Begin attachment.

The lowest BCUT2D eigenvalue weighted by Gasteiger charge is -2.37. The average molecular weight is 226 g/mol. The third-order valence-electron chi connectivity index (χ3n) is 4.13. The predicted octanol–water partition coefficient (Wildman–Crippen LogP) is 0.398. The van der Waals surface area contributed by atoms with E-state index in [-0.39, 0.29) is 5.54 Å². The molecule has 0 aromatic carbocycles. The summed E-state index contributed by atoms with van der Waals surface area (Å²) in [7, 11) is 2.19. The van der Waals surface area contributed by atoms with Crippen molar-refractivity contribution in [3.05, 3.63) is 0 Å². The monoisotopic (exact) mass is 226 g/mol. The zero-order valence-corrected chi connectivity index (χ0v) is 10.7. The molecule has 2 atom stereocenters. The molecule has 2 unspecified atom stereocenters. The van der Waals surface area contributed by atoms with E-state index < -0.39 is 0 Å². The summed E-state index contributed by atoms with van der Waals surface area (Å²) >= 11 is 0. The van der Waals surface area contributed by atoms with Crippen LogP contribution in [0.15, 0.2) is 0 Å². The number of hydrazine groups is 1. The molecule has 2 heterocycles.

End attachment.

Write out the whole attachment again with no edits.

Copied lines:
The lowest BCUT2D eigenvalue weighted by Gasteiger charge is -2.37. The average molecular weight is 226 g/mol. The third-order valence-electron chi connectivity index (χ3n) is 4.13. The predicted octanol–water partition coefficient (Wildman–Crippen LogP) is 0.398. The van der Waals surface area contributed by atoms with E-state index in [-0.39, 0.29) is 5.54 Å². The molecule has 0 aromatic carbocycles. The summed E-state index contributed by atoms with van der Waals surface area (Å²) in [7, 11) is 2.19. The van der Waals surface area contributed by atoms with Crippen molar-refractivity contribution in [3.05, 3.63) is 0 Å². The monoisotopic (exact) mass is 226 g/mol. The zero-order valence-corrected chi connectivity index (χ0v) is 10.7. The molecule has 2 atom stereocenters. The molecule has 2 unspecified atom stereocenters. The van der Waals surface area contributed by atoms with E-state index < -0.39 is 0 Å². The summed E-state index contributed by atoms with van der Waals surface area (Å²) >= 11 is 0. The van der Waals surface area contributed by atoms with Crippen LogP contribution in [0.15, 0.2) is 0 Å². The number of hydrazine groups is 1. The molecule has 2 heterocycles.